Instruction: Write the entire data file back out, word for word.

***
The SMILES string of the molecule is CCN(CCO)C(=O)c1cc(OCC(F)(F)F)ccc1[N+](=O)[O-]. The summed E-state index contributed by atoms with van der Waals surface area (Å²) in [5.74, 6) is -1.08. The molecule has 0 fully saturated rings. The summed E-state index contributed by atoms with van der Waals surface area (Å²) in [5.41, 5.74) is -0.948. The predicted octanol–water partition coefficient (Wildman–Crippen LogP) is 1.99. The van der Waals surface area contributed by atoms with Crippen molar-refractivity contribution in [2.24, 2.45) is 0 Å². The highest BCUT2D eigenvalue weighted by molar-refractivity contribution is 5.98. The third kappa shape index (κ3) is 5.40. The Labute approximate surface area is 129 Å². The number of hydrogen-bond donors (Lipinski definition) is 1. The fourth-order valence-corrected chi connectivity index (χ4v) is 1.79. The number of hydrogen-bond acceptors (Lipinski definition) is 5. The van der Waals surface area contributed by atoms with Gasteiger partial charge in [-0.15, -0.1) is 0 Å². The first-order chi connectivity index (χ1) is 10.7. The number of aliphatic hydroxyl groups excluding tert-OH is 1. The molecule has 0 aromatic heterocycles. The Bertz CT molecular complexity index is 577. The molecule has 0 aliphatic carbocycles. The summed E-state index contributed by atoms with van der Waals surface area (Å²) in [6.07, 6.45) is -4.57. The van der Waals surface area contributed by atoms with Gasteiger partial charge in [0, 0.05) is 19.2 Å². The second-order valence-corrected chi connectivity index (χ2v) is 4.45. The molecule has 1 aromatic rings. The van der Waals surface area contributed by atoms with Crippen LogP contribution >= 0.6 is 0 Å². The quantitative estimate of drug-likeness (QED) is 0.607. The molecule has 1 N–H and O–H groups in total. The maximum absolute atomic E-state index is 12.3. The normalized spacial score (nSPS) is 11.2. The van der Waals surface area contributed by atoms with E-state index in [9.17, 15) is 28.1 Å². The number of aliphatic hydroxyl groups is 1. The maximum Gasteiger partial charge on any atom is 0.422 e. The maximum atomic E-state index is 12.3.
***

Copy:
The SMILES string of the molecule is CCN(CCO)C(=O)c1cc(OCC(F)(F)F)ccc1[N+](=O)[O-]. The summed E-state index contributed by atoms with van der Waals surface area (Å²) in [5.74, 6) is -1.08. The molecule has 0 fully saturated rings. The summed E-state index contributed by atoms with van der Waals surface area (Å²) in [5.41, 5.74) is -0.948. The predicted octanol–water partition coefficient (Wildman–Crippen LogP) is 1.99. The van der Waals surface area contributed by atoms with Crippen molar-refractivity contribution in [2.24, 2.45) is 0 Å². The highest BCUT2D eigenvalue weighted by molar-refractivity contribution is 5.98. The third kappa shape index (κ3) is 5.40. The Labute approximate surface area is 129 Å². The number of hydrogen-bond donors (Lipinski definition) is 1. The fourth-order valence-corrected chi connectivity index (χ4v) is 1.79. The number of hydrogen-bond acceptors (Lipinski definition) is 5. The van der Waals surface area contributed by atoms with Gasteiger partial charge in [-0.15, -0.1) is 0 Å². The first-order chi connectivity index (χ1) is 10.7. The number of aliphatic hydroxyl groups excluding tert-OH is 1. The molecule has 0 aromatic heterocycles. The Bertz CT molecular complexity index is 577. The molecule has 0 aliphatic carbocycles. The summed E-state index contributed by atoms with van der Waals surface area (Å²) in [6.07, 6.45) is -4.57. The van der Waals surface area contributed by atoms with Gasteiger partial charge in [0, 0.05) is 19.2 Å². The second-order valence-corrected chi connectivity index (χ2v) is 4.45. The molecule has 1 aromatic rings. The van der Waals surface area contributed by atoms with Crippen LogP contribution >= 0.6 is 0 Å². The quantitative estimate of drug-likeness (QED) is 0.607. The molecule has 1 N–H and O–H groups in total. The maximum absolute atomic E-state index is 12.3. The normalized spacial score (nSPS) is 11.2. The van der Waals surface area contributed by atoms with E-state index in [9.17, 15) is 28.1 Å². The number of aliphatic hydroxyl groups is 1. The maximum Gasteiger partial charge on any atom is 0.422 e. The maximum atomic E-state index is 12.3.